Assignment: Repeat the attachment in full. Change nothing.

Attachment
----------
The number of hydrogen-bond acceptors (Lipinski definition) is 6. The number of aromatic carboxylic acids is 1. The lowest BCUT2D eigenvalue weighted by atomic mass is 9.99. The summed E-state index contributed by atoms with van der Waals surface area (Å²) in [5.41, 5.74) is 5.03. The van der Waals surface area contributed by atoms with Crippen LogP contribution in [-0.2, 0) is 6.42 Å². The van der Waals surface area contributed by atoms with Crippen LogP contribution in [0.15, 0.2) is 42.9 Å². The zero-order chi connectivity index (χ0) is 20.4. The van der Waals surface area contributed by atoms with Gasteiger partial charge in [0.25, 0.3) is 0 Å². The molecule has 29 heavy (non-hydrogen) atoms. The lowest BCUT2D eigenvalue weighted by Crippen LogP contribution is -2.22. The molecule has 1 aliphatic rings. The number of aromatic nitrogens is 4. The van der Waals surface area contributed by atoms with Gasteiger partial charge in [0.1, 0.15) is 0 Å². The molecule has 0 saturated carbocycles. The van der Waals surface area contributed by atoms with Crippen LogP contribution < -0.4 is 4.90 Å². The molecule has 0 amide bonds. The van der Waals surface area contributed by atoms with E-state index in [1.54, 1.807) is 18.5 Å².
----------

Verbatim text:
The number of hydrogen-bond acceptors (Lipinski definition) is 6. The number of aromatic carboxylic acids is 1. The lowest BCUT2D eigenvalue weighted by atomic mass is 9.99. The summed E-state index contributed by atoms with van der Waals surface area (Å²) in [5.41, 5.74) is 5.03. The van der Waals surface area contributed by atoms with Crippen LogP contribution in [-0.2, 0) is 6.42 Å². The van der Waals surface area contributed by atoms with Crippen LogP contribution in [0.15, 0.2) is 42.9 Å². The zero-order chi connectivity index (χ0) is 20.4. The van der Waals surface area contributed by atoms with Gasteiger partial charge in [0.25, 0.3) is 0 Å². The molecule has 29 heavy (non-hydrogen) atoms. The lowest BCUT2D eigenvalue weighted by Crippen LogP contribution is -2.22. The molecule has 1 aliphatic rings. The number of aromatic nitrogens is 4. The van der Waals surface area contributed by atoms with Gasteiger partial charge in [0.1, 0.15) is 0 Å². The molecule has 0 saturated carbocycles. The van der Waals surface area contributed by atoms with Crippen LogP contribution < -0.4 is 4.90 Å². The molecule has 0 amide bonds. The van der Waals surface area contributed by atoms with E-state index in [1.54, 1.807) is 18.5 Å².